explain the origin of my story proposal. A few weeks back I read an article with a suggestive title "Got milk? or Got Sick? New Ad Campaign Asks Minorities".
In it, the reporter wrote "Up to 80 percent of Hispanics are prone to lactose intolerance, according to research published by Cornell University." A spokesperson for the Physicians Committee for Responsible Medicine, an advocacy group, was quoted as saying "We think milk should come with a warning label." According to the same article, the group has paid for billboards that read, in part, "If you're lactose intolerant, you may have grounds for a lawsuit."
Milkmakesmesick.org is the website for the campaign. But, does it? Does it make a vast majority of Latinos ill?
The "up to 80 percent" figure
struck me as very high and I wondered
why I had never heard of this issue before. I filed the story away and allowed it to
collect a bit of dust. I pulled it out again when I read another more recent article
about Dr. Aliza Lifshitz agreeing to sport a milk mustache. This story specifically states the advertising campaign is designed "counter recent advertisements by groups highlighting Latinos' predisposition to lactose intolerance." This according to Siboney USA, the Hispanic agency for the Milk Processor Education Program. So is it Got Sick
as the advocacy group suggests or does milk really do a Latino body good? I don't
know the answer, yet. But, I will. My curiosity has been piqued. Later today, I
will schedule a few interviews.
Still, there are some preliminary indications (which may well be reversed upon further research) that "up to 80 percent" figure may not tell the full story. First off, 52% is an oft-cited percentage in academic literature for the prevalence of lactose intolerance among Mexican-Americans. Another apparent figure (apparent because I can find no specific source for it) is 73.8% for Mexicans from rural communities. The authors of this double-blind study done in Mexico suggest the incidence of lactose intolerance may be overstated in rural areas and confused with other gastrointestinal problems.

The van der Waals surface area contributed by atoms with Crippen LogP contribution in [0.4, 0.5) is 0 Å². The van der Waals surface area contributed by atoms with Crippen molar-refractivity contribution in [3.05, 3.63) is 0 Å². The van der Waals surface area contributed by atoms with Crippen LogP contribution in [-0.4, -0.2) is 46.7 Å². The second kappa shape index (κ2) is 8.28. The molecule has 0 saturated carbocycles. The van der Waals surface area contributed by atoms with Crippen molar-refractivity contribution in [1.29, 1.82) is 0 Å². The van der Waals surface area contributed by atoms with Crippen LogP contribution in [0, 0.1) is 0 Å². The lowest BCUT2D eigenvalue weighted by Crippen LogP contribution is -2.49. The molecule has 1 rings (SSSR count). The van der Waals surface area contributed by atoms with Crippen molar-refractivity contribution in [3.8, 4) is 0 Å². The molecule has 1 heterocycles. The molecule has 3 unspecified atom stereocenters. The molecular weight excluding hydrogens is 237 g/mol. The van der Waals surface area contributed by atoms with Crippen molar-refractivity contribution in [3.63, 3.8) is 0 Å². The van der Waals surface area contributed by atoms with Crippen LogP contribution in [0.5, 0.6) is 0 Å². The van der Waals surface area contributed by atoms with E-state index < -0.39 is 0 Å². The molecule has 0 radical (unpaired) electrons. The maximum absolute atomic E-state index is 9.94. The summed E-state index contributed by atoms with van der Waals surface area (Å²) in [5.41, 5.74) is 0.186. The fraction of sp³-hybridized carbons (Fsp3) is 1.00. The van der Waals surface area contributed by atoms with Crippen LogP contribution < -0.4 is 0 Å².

The picture gets murkier (or milkier if you prefer) when you consider that there seems to be scientific consensus that some who are lactose intolerant can consume a small amount (the exact volume varies) of milk or dairy products without significant adverse effect.
Still, even if the prevalence among Mexicans (I've seen no data specific to Cubans, Dominicans or Puerto Ricans) is closer to 43% (the lowest number I came across) there are an awful lot of people out there who might benefit from consuming a bit less queso and crema. This presents a question, which I will pose to Dr. Lifschitz (who is married to the head of a Hispanic advertising agency). Is milk good for Latinos or not? If so, then what is the recommended amount and under what conditions. If not, then why promote its consumption.